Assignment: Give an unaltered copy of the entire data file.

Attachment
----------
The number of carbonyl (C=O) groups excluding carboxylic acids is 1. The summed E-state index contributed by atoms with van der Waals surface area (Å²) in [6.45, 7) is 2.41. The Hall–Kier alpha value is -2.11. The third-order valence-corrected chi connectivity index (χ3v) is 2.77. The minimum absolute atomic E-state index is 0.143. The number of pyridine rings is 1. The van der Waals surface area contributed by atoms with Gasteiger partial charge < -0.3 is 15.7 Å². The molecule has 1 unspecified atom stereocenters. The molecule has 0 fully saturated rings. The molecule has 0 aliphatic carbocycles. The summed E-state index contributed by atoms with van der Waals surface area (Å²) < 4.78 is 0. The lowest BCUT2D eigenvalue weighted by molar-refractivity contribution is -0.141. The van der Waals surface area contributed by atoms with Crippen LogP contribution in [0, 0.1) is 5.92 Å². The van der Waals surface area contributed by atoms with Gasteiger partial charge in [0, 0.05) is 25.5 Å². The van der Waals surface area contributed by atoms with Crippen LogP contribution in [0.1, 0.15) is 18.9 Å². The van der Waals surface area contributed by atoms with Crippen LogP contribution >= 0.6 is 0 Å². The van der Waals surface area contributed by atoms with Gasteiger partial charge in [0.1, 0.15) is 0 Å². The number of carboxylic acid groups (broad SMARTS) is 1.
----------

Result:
The number of carbonyl (C=O) groups excluding carboxylic acids is 1. The summed E-state index contributed by atoms with van der Waals surface area (Å²) in [6.45, 7) is 2.41. The Hall–Kier alpha value is -2.11. The third-order valence-corrected chi connectivity index (χ3v) is 2.77. The minimum absolute atomic E-state index is 0.143. The number of pyridine rings is 1. The van der Waals surface area contributed by atoms with Gasteiger partial charge < -0.3 is 15.7 Å². The molecule has 1 unspecified atom stereocenters. The molecule has 0 fully saturated rings. The molecule has 0 aliphatic carbocycles. The summed E-state index contributed by atoms with van der Waals surface area (Å²) < 4.78 is 0. The lowest BCUT2D eigenvalue weighted by molar-refractivity contribution is -0.141. The van der Waals surface area contributed by atoms with Crippen LogP contribution in [0, 0.1) is 5.92 Å². The van der Waals surface area contributed by atoms with Gasteiger partial charge in [0, 0.05) is 25.5 Å². The van der Waals surface area contributed by atoms with Crippen LogP contribution in [0.1, 0.15) is 18.9 Å². The van der Waals surface area contributed by atoms with Crippen LogP contribution >= 0.6 is 0 Å². The van der Waals surface area contributed by atoms with Gasteiger partial charge in [0.1, 0.15) is 0 Å². The number of carboxylic acid groups (broad SMARTS) is 1.